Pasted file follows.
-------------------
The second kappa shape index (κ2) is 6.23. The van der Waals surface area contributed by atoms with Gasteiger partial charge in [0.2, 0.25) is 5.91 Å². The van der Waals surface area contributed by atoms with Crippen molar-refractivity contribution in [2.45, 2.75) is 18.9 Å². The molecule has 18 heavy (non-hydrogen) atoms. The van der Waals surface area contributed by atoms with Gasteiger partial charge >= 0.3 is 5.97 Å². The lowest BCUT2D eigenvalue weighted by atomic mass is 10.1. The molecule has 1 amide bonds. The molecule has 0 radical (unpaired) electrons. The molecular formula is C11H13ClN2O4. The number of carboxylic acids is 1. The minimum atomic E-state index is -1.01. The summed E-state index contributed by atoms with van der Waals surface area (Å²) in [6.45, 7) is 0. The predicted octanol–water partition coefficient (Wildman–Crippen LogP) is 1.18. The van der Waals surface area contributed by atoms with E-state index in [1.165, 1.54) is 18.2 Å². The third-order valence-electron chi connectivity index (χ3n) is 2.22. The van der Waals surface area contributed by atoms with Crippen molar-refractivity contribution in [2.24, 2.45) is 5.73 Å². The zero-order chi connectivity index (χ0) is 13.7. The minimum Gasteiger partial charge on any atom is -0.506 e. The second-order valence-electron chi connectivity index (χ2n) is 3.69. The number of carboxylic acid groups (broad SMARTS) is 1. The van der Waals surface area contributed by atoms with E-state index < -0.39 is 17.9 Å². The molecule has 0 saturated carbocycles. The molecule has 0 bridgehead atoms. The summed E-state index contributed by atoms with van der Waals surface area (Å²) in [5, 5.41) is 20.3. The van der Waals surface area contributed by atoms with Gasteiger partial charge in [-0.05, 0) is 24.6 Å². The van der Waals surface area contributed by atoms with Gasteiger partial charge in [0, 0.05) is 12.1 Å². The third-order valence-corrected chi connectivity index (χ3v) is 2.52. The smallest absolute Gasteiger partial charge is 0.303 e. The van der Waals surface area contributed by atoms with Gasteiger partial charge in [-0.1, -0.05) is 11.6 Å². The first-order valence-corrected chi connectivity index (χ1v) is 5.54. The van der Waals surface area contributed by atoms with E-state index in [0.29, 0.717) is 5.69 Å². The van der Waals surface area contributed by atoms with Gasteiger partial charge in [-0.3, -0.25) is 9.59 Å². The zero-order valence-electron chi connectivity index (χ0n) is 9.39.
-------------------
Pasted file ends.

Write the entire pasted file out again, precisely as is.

The second kappa shape index (κ2) is 6.23. The van der Waals surface area contributed by atoms with Gasteiger partial charge in [0.2, 0.25) is 5.91 Å². The van der Waals surface area contributed by atoms with Crippen molar-refractivity contribution in [2.45, 2.75) is 18.9 Å². The molecule has 18 heavy (non-hydrogen) atoms. The van der Waals surface area contributed by atoms with Gasteiger partial charge >= 0.3 is 5.97 Å². The lowest BCUT2D eigenvalue weighted by atomic mass is 10.1. The molecule has 1 amide bonds. The molecule has 0 radical (unpaired) electrons. The molecular formula is C11H13ClN2O4. The number of carboxylic acids is 1. The minimum atomic E-state index is -1.01. The summed E-state index contributed by atoms with van der Waals surface area (Å²) in [6.45, 7) is 0. The predicted octanol–water partition coefficient (Wildman–Crippen LogP) is 1.18. The van der Waals surface area contributed by atoms with E-state index in [1.165, 1.54) is 18.2 Å². The third-order valence-electron chi connectivity index (χ3n) is 2.22. The van der Waals surface area contributed by atoms with Crippen molar-refractivity contribution in [2.24, 2.45) is 5.73 Å². The zero-order chi connectivity index (χ0) is 13.7. The minimum Gasteiger partial charge on any atom is -0.506 e. The second-order valence-electron chi connectivity index (χ2n) is 3.69. The number of carboxylic acid groups (broad SMARTS) is 1. The van der Waals surface area contributed by atoms with E-state index < -0.39 is 17.9 Å². The molecule has 0 saturated carbocycles. The molecule has 0 bridgehead atoms. The summed E-state index contributed by atoms with van der Waals surface area (Å²) in [5, 5.41) is 20.3. The van der Waals surface area contributed by atoms with Gasteiger partial charge in [-0.05, 0) is 24.6 Å². The van der Waals surface area contributed by atoms with Gasteiger partial charge in [0, 0.05) is 12.1 Å². The third-order valence-corrected chi connectivity index (χ3v) is 2.52. The smallest absolute Gasteiger partial charge is 0.303 e. The van der Waals surface area contributed by atoms with Gasteiger partial charge in [-0.1, -0.05) is 11.6 Å². The first-order valence-corrected chi connectivity index (χ1v) is 5.54. The van der Waals surface area contributed by atoms with E-state index in [0.29, 0.717) is 5.69 Å². The van der Waals surface area contributed by atoms with Gasteiger partial charge in [-0.3, -0.25) is 9.59 Å². The zero-order valence-electron chi connectivity index (χ0n) is 9.39.